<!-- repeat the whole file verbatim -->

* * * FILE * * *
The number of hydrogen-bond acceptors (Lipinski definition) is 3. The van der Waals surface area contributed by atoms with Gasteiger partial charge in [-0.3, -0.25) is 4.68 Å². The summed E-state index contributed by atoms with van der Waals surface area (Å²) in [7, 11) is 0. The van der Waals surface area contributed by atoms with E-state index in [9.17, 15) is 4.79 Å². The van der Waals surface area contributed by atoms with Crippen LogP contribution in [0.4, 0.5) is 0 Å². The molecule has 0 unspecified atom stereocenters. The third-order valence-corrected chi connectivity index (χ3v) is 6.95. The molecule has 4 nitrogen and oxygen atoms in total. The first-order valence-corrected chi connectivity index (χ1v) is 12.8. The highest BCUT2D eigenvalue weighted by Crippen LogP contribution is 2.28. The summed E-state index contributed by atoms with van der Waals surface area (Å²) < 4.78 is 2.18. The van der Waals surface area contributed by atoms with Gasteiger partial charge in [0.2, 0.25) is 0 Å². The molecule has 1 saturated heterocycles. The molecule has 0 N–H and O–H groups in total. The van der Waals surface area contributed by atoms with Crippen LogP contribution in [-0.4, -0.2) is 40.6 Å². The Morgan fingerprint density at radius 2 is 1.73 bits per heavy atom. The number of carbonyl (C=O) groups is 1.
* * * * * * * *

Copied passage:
The number of hydrogen-bond acceptors (Lipinski definition) is 3. The van der Waals surface area contributed by atoms with Gasteiger partial charge in [-0.3, -0.25) is 4.68 Å². The summed E-state index contributed by atoms with van der Waals surface area (Å²) in [7, 11) is 0. The van der Waals surface area contributed by atoms with E-state index in [9.17, 15) is 4.79 Å². The van der Waals surface area contributed by atoms with Crippen LogP contribution in [0.4, 0.5) is 0 Å². The molecule has 0 unspecified atom stereocenters. The third-order valence-corrected chi connectivity index (χ3v) is 6.95. The molecule has 4 nitrogen and oxygen atoms in total. The first-order valence-corrected chi connectivity index (χ1v) is 12.8. The highest BCUT2D eigenvalue weighted by Crippen LogP contribution is 2.28. The summed E-state index contributed by atoms with van der Waals surface area (Å²) < 4.78 is 2.18. The van der Waals surface area contributed by atoms with Gasteiger partial charge in [0.2, 0.25) is 0 Å². The molecule has 1 saturated heterocycles. The molecule has 0 N–H and O–H groups in total. The van der Waals surface area contributed by atoms with Crippen LogP contribution in [-0.4, -0.2) is 40.6 Å². The Morgan fingerprint density at radius 2 is 1.73 bits per heavy atom. The number of carbonyl (C=O) groups is 1.